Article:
Editor's Notes | Nov '08BY: TOM BRAY
The month of October has been a tough one for the sand drag racing community. Our community was hit with the loss of two major figures in our sport. We lost Charlie Brown Sr. and Richard Montiel both within the month due to non-racing related circumstances. The term “legend” tends to be overused in our society these days, but these two personified this through their whole lives. Both were great individuals as people and fierce competitors behind the wheel.
To lose two
great men of this stature within our sport within the month makes us look at
what is really important. Sure there are little things to squabble over within
the sport, but what really matters is showing up at the track to race with our
friends and comrades. That’s what these two “legends” did, and it’s our
responsibility to carry on their memories with us as we do what we love.
Charlie Brown Sr. was a huge figure in the sand drag racing world. Charlie Sr. and his son, Charlie Jr., were staples in the Top Fuel class. Charlie Sr. had a storied asphalt drag racing career and then put his mark on the sand drag racing world with his son for the past two decades. The Brown’s came to prominence with a Nitro Funny Car campaigned on sand. This was the former “Sheepherder” AA/FA that had raced on asphalt previously. The Charlie Sr. owned the car with John Aleman III tuning and Charlie Jr. driving set the Funny Car sand drag racing record at 2.69 seconds at Barona in 2000. This record still stands today. The duo moved on to dragsters with a two car team and were a force to be reckoned in the Top Fuel class from there on out. Charlie Jr. set the TF National Record in 2005 with a 2.358. Both of the Team Extreme dragsters continued on and the father-son team continued on until Charlie Sr. retired from the driver’s seat in the fall of 2006. His love of the sport never waned supporting his son and their Top Fuel program. Charlie Sr. will not be forgotten.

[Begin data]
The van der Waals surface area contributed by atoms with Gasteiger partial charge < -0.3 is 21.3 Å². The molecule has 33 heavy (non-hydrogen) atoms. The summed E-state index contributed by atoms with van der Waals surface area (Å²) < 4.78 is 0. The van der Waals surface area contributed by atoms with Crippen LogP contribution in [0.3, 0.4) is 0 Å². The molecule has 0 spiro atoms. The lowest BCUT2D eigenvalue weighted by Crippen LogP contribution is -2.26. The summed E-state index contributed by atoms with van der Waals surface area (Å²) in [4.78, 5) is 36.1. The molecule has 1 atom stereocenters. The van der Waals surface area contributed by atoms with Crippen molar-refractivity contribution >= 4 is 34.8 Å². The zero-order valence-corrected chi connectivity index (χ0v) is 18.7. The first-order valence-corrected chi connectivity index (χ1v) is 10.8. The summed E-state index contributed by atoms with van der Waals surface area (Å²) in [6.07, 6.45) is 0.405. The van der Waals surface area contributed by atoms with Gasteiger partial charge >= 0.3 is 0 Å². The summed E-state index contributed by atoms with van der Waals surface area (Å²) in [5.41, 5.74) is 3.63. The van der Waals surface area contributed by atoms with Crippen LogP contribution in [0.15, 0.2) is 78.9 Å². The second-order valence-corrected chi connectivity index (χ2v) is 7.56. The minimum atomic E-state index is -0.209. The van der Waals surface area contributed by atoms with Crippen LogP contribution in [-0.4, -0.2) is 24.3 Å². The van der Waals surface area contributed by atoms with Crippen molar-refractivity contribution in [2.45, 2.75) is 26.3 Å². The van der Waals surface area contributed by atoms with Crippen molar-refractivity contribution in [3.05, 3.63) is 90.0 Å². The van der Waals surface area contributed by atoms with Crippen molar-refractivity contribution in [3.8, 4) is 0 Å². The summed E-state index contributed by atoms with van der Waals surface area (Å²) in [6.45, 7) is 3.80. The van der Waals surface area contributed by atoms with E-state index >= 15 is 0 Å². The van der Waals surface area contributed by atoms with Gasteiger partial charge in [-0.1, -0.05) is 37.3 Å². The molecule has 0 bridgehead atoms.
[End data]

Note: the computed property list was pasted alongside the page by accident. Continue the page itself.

Montiel, much like Charlie Sr., was a man held in high regard by everyone
within the sport. Montiel set many memorable moments in his four-cylinder rides,
all aptly named “Top Dog”; including breaking the 2-second Buggy barrier in his
A/Buggy. Richard waged war in the A/Fuel class with his four-cylinder dragster,
then moved up to his final BAE Hemi Top Alcohol Dragster. This dragster
revolutionized the Top Alcohol class on sand and changed it into what it is
today. Richard’s TA Top Dog Dragster was so far ahead of the curve that he
raced in the Top Fuel class when the car was first built as it was so far ahead
of the rest of the Top Alcohol class. Richard held the Top Alcohol record from
2004 until January of 2008 with a 2.496 ET recorded at Avenal. In a quest for
getting the record back, he came very close in March at
In these times, we can all hold solace in the thought of these guys racing in the sky with the rest of our fallen heroes. RIP Charlie and Richard.
Below are a few of my favorite pics of Richard Montiel
Richard roasting the tires at WMSD in 2005.
Richard planting the wheelie bar in March of '08 at Yuma.
Richard on his way to his last TA class win at Soboba in May of '07.